Teacher Induction in Culturally, Ethnically, or Linguistically Diverse Settings

Teacher Induction in Culturally, Ethnically, or Linguistically Diverse Settings

İshak Kozikoğlu (Yüzüncü Yıl Üniversity, Turkey)
DOI: 10.4018/978-1-5225-5228-4.ch011


The first year in teaching is a special period, and beginning teachers face many challenges in induction period. Current demographic changes all around the world bring about an increasingly diverse student population with different cultural, ethnic, and linguistic backgrounds. The purpose of this chapter is to explicate teacher induction in culturally, ethically, or linguistically diverse settings. Accordingly, teacher induction is clarified within the framework of culturally responsive teaching. As the concern of education is to be responsive to students' diverse cultural or linguistic backgrounds in culturally responsive teaching, it is considered to be appropriate pedagogy for beginning teachers in diverse settings. Furthermore, beginning teachers' relationships in the learning community and larger society have great importance in induction period. Therefore, this chapter aims to clarify the scope of beginning teachers' relations with students, parents, and larger society in culturally diverse settings.
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The teaching profession requires a great deal of responsibility and high expectations of the community. Considering the responsibilities to be fulfilled, the expectations to be met, current concerns and difficulties altogether, it can be said that there are many questions to be answered in the mind of a beginning teacher. These teachers, who do not have enough experience in the profession, face many challenges in their first year of teaching (Kozikoğlu, 2016).

The first year in teaching known as an entrance to the teaching profession is seen as “time to achieve or fail”. For beginning teachers, the first year in teaching may be challenging (Eaton & Sisson, 2008). Approximately three quarters of beginning teachers in the United States of America either transfer to a different school or leave the profession in the first year (Smith & Ingersoll, 2004); about half of them leave the profession in the first five years (Eaton & Sisson, 2008). The number of beginning teachers who leave the profession in the first three years is very high all over the world. So, the first years of teaching are known as the most challenging years in the professional career of beginning teachers (Dickson, Riddlebarger, Stringer, Tennant & Kennetz, 2014). It can be concluded that the experiences of beginning teachers in the first year of teaching not only influence their maintenance in the profession and but also their professional development.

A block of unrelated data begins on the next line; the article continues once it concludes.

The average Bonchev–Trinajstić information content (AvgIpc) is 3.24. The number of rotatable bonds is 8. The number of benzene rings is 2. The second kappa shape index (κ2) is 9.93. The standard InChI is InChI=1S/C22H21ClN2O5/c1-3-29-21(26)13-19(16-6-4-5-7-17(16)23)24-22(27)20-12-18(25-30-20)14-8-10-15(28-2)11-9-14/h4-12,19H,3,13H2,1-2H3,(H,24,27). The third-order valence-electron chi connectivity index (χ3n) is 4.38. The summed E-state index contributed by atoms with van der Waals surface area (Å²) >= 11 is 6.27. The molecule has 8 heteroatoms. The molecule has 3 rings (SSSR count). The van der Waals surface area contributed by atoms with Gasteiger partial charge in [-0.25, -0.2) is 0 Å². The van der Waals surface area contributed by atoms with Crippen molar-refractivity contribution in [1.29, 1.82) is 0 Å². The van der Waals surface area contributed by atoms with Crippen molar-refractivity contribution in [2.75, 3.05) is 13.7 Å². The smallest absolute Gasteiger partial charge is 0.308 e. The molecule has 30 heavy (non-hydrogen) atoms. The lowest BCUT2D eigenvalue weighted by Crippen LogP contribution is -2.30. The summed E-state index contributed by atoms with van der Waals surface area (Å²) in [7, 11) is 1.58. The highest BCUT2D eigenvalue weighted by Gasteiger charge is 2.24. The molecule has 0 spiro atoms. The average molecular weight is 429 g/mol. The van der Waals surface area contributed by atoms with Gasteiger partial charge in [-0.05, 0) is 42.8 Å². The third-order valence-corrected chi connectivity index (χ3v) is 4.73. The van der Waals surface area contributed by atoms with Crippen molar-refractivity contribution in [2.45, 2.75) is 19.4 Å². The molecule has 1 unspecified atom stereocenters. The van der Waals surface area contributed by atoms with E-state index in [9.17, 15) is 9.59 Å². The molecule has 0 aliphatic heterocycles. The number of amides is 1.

The first year of teaching has importance for professional development of beginning teachers (Rust, 1994; Gergin, 2010). It is an intensive period of learning to teach and it affects not only beginning teachers' staying in the profession or the professional development, but also what type of teacher they will be (Feiman-Nemser, 2001). The conditions and experiences in the first year of teaching have a significant influence on beginning teachers’ effectiveness in their teaching career, attitudes and behaviors in the long run (Bush, 1983). A successful beginning has a critical importance for both career of the teacher and education of the students. When a beginning teacher fails in the profession, everyone loses. Beginning teachers’ leaving the profession affects school programs, students, administrators, politicians negatively. Therefore, the success of beginning teachers in the profession should be paid attention by all stakeholders in the education (Barbara & Grady, 2007, p.2).

The first year in teaching which has the potential to influence beginning teachers' career decisions and practices is an important period in the professional development of teachers. Beginning teachers, who generally begin in rural areas but do not have enough experience in the profession, face significant difficulties in the first year of teaching (Kozikoğlu, 2016). There are many concerns in their mind such as “What should I do? How should I spend my first year? How do I apply what I have learned so far? Can I manage students? Will I be able to communicate with students and families? Will I be able to establish good relationships with colleagues and parents? What if I make a mistake?” etc. (Wyatt & White, 2007). Apart from these challenges, beginning teachers have extra difficulties in culturally, ethnically and linguistically diverse settings adding the dimension of cultural disequilibrium (Bergeron, 2008).

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